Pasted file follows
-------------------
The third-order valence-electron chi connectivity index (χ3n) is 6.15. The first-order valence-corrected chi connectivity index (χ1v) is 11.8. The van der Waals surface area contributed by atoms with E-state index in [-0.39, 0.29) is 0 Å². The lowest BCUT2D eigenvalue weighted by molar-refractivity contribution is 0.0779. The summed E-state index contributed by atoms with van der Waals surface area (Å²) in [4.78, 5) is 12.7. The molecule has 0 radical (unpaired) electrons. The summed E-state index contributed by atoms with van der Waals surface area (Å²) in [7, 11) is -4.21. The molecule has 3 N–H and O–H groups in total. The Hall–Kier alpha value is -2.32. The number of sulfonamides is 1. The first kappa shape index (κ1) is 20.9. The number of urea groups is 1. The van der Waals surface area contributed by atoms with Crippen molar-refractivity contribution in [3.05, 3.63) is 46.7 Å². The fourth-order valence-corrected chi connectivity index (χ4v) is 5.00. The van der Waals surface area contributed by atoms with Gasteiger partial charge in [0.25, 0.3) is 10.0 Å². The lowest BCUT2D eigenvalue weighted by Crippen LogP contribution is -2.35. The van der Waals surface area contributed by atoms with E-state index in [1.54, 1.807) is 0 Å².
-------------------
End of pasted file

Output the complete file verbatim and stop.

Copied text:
The third-order valence-electron chi connectivity index (χ3n) is 6.15. The first-order valence-corrected chi connectivity index (χ1v) is 11.8. The van der Waals surface area contributed by atoms with E-state index in [-0.39, 0.29) is 0 Å². The lowest BCUT2D eigenvalue weighted by molar-refractivity contribution is 0.0779. The summed E-state index contributed by atoms with van der Waals surface area (Å²) in [4.78, 5) is 12.7. The molecule has 0 radical (unpaired) electrons. The summed E-state index contributed by atoms with van der Waals surface area (Å²) in [7, 11) is -4.21. The molecule has 3 N–H and O–H groups in total. The Hall–Kier alpha value is -2.32. The number of sulfonamides is 1. The first kappa shape index (κ1) is 20.9. The number of urea groups is 1. The van der Waals surface area contributed by atoms with Crippen molar-refractivity contribution in [3.05, 3.63) is 46.7 Å². The fourth-order valence-corrected chi connectivity index (χ4v) is 5.00. The van der Waals surface area contributed by atoms with Gasteiger partial charge in [0.25, 0.3) is 10.0 Å². The lowest BCUT2D eigenvalue weighted by Crippen LogP contribution is -2.35. The van der Waals surface area contributed by atoms with E-state index in [1.54, 1.807) is 0 Å².